EMPTY SLEEVE :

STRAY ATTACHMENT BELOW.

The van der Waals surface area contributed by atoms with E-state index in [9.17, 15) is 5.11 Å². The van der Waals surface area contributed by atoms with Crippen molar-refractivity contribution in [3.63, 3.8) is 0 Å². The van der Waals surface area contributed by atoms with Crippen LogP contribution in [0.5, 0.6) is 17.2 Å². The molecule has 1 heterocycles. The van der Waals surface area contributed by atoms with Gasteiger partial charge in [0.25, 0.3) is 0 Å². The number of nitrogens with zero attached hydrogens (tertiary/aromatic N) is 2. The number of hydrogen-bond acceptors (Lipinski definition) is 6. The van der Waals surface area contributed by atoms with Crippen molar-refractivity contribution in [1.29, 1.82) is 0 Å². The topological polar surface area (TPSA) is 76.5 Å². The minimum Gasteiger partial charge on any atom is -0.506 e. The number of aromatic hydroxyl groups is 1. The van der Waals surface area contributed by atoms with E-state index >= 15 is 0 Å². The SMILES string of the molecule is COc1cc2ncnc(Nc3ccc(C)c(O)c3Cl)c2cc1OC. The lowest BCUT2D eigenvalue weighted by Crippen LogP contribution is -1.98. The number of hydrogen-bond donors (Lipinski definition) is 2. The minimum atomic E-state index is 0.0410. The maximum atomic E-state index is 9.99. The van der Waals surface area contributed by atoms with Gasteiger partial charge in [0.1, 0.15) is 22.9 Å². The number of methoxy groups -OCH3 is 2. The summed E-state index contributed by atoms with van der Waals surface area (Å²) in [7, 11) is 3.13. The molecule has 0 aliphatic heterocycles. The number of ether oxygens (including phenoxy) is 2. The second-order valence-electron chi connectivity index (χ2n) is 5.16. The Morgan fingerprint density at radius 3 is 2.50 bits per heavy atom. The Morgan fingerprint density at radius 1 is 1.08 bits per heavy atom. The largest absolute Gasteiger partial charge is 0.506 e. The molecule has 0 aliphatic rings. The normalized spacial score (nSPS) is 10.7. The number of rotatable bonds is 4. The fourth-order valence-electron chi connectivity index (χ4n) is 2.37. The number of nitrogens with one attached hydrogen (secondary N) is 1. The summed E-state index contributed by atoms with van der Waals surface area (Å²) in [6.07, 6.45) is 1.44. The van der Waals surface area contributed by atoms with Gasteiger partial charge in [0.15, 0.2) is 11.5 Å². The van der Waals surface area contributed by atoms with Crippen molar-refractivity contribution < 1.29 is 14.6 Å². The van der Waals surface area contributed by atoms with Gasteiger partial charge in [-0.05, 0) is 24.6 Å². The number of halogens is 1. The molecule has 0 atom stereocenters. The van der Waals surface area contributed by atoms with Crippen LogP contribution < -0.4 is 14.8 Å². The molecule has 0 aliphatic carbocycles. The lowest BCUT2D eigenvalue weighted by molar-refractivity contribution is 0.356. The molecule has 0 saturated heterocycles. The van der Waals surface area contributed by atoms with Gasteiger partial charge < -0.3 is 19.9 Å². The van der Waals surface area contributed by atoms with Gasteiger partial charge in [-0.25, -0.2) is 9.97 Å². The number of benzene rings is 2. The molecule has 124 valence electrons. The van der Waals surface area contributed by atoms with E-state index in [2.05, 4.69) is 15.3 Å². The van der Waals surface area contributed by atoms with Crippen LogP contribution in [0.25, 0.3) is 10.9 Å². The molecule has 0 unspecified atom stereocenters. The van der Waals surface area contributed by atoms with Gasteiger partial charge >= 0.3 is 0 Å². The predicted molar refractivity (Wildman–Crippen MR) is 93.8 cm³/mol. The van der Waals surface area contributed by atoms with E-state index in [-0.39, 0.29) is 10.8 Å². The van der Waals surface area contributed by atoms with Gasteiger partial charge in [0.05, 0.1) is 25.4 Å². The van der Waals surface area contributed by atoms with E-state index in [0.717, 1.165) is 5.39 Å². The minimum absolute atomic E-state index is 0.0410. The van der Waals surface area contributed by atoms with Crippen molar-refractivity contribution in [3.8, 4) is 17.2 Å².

To fully appreciate the sacrifice of the American Civil War we must appreciate the lifelong sacrifice of the thousands of young men who suffered permanently disabling injuries in a time when the ability to do physical work was paramount to earning a living and caring for a family. Cpl. John H. Breen of Augusta, Maine was no exception. Enlisting at the age of 17 this young Mainer was mustered in on August 31,1861 as a Private of Co. B 2nd Maine Infantry. Breen was one of a number of the 2nd Maine transferred to the 20th Maine just before the battle of Gettysburg in 1863. (An incident popularized in the motion picture Gettysburg.) Pvt. Breen served with the 20th on Little Round Top and was subsequently promoted to Corporal. Passing unscathed through his hard fought service until the brave Corporal’s good fortune ran out on May 5, 1864. It was on this day at the Battle of the Wilderness that Corp. John H. Breen was badly wounded and captured by the Confederates. He would lay wounded and in Confederate hands for over a month before, on June 15th, he was released back into the care of the Union Army. Corp. Breen was sent to Annapolis, Maryland where he was hospitalized at Camp Parole to recuperate from amputation of his left hand. Per a period inscription on the back, of his portrait, it was here as a patient of Ward 42, Section D, that this intricately rendered pen and ink was done likely by a fellow patient eager to bide his time earning some trade or pocket change with his skill . The viewer will note clever placement of the Corporal’s forage cap, concealing an empty left sleeve. Was it personal vanity or an effort to shield loved ones at home that fostered placement of the cap?